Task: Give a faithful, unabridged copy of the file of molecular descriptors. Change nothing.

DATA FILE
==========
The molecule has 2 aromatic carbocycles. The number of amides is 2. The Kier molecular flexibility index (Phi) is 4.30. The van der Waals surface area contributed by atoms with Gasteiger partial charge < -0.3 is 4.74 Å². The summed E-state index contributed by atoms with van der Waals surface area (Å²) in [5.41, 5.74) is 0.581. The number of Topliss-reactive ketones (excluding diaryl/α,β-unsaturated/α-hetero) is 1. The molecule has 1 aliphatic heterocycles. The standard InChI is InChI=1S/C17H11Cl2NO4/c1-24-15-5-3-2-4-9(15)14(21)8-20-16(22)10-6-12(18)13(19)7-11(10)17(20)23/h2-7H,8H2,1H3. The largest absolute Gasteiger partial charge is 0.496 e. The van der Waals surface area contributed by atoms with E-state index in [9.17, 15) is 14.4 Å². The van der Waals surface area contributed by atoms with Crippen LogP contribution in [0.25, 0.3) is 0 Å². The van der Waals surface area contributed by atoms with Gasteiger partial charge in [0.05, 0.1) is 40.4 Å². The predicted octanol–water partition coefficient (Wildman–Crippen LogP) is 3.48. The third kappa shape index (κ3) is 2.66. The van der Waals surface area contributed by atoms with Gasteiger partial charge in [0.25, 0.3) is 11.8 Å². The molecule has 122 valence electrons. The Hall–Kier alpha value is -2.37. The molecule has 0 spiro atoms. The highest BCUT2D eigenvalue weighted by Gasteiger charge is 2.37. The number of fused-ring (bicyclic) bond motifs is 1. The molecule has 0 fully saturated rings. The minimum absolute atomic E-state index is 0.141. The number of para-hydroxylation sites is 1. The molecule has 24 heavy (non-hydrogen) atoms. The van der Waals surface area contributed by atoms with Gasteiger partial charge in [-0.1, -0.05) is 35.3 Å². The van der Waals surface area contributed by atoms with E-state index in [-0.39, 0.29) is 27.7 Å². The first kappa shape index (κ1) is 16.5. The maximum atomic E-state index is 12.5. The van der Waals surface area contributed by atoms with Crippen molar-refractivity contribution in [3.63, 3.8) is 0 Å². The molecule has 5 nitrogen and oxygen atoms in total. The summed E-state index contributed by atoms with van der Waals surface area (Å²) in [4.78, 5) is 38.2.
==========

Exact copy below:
The molecule has 2 aromatic carbocycles. The number of amides is 2. The Kier molecular flexibility index (Phi) is 4.30. The van der Waals surface area contributed by atoms with Gasteiger partial charge < -0.3 is 4.74 Å². The summed E-state index contributed by atoms with van der Waals surface area (Å²) in [5.41, 5.74) is 0.581. The number of Topliss-reactive ketones (excluding diaryl/α,β-unsaturated/α-hetero) is 1. The molecule has 1 aliphatic heterocycles. The standard InChI is InChI=1S/C17H11Cl2NO4/c1-24-15-5-3-2-4-9(15)14(21)8-20-16(22)10-6-12(18)13(19)7-11(10)17(20)23/h2-7H,8H2,1H3. The largest absolute Gasteiger partial charge is 0.496 e. The van der Waals surface area contributed by atoms with E-state index in [9.17, 15) is 14.4 Å². The van der Waals surface area contributed by atoms with Crippen LogP contribution in [0.25, 0.3) is 0 Å². The van der Waals surface area contributed by atoms with Gasteiger partial charge in [0.05, 0.1) is 40.4 Å². The predicted octanol–water partition coefficient (Wildman–Crippen LogP) is 3.48. The third kappa shape index (κ3) is 2.66. The van der Waals surface area contributed by atoms with Gasteiger partial charge in [0.25, 0.3) is 11.8 Å². The molecule has 122 valence electrons. The Hall–Kier alpha value is -2.37. The molecule has 0 spiro atoms. The highest BCUT2D eigenvalue weighted by Gasteiger charge is 2.37. The number of fused-ring (bicyclic) bond motifs is 1. The molecule has 0 fully saturated rings. The minimum absolute atomic E-state index is 0.141. The number of para-hydroxylation sites is 1. The molecule has 24 heavy (non-hydrogen) atoms. The van der Waals surface area contributed by atoms with Gasteiger partial charge in [-0.1, -0.05) is 35.3 Å². The van der Waals surface area contributed by atoms with E-state index in [-0.39, 0.29) is 27.7 Å². The first kappa shape index (κ1) is 16.5. The maximum atomic E-state index is 12.5. The van der Waals surface area contributed by atoms with Crippen molar-refractivity contribution in [3.63, 3.8) is 0 Å². The molecule has 5 nitrogen and oxygen atoms in total. The summed E-state index contributed by atoms with van der Waals surface area (Å²) in [4.78, 5) is 38.2.